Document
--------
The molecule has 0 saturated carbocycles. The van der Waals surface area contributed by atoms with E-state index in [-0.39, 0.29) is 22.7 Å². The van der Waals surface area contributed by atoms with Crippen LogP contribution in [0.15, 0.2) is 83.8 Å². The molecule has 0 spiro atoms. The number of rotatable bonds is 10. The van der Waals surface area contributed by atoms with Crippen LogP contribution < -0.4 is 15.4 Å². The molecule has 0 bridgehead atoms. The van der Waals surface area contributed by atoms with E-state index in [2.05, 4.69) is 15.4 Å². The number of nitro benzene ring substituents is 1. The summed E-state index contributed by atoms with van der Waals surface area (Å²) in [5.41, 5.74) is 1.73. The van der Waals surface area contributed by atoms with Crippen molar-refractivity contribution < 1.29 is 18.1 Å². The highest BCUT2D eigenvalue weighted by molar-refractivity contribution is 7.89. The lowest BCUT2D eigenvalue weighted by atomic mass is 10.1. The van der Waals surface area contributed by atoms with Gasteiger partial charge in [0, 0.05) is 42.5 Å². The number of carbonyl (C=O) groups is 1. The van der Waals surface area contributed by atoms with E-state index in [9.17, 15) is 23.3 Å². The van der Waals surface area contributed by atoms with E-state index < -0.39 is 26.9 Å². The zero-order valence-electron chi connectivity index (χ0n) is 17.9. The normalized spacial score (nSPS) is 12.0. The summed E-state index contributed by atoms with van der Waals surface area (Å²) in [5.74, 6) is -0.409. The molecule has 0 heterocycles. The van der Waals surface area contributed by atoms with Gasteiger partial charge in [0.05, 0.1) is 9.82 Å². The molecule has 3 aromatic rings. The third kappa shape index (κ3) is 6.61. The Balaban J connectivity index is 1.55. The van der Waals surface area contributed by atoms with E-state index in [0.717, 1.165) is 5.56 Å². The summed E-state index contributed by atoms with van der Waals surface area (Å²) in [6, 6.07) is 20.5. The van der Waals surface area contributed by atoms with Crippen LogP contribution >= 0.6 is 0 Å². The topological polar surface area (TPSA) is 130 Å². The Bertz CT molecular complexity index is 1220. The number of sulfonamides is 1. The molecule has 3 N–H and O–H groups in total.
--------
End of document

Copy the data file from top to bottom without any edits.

The molecule has 0 saturated carbocycles. The van der Waals surface area contributed by atoms with E-state index in [-0.39, 0.29) is 22.7 Å². The van der Waals surface area contributed by atoms with Crippen LogP contribution in [0.15, 0.2) is 83.8 Å². The molecule has 0 spiro atoms. The number of rotatable bonds is 10. The van der Waals surface area contributed by atoms with Crippen LogP contribution < -0.4 is 15.4 Å². The molecule has 0 bridgehead atoms. The van der Waals surface area contributed by atoms with E-state index in [2.05, 4.69) is 15.4 Å². The number of nitro benzene ring substituents is 1. The summed E-state index contributed by atoms with van der Waals surface area (Å²) in [5.41, 5.74) is 1.73. The van der Waals surface area contributed by atoms with Crippen molar-refractivity contribution < 1.29 is 18.1 Å². The highest BCUT2D eigenvalue weighted by molar-refractivity contribution is 7.89. The lowest BCUT2D eigenvalue weighted by atomic mass is 10.1. The van der Waals surface area contributed by atoms with Gasteiger partial charge in [0, 0.05) is 42.5 Å². The number of carbonyl (C=O) groups is 1. The van der Waals surface area contributed by atoms with E-state index in [9.17, 15) is 23.3 Å². The van der Waals surface area contributed by atoms with E-state index < -0.39 is 26.9 Å². The zero-order valence-electron chi connectivity index (χ0n) is 17.9. The normalized spacial score (nSPS) is 12.0. The summed E-state index contributed by atoms with van der Waals surface area (Å²) in [5.74, 6) is -0.409. The molecule has 0 heterocycles. The van der Waals surface area contributed by atoms with Gasteiger partial charge in [0.05, 0.1) is 9.82 Å². The molecule has 3 aromatic rings. The third kappa shape index (κ3) is 6.61. The Balaban J connectivity index is 1.55. The van der Waals surface area contributed by atoms with E-state index in [0.717, 1.165) is 5.56 Å². The summed E-state index contributed by atoms with van der Waals surface area (Å²) in [6, 6.07) is 20.5. The van der Waals surface area contributed by atoms with Crippen LogP contribution >= 0.6 is 0 Å². The topological polar surface area (TPSA) is 130 Å². The Bertz CT molecular complexity index is 1220. The number of sulfonamides is 1. The molecule has 3 N–H and O–H groups in total.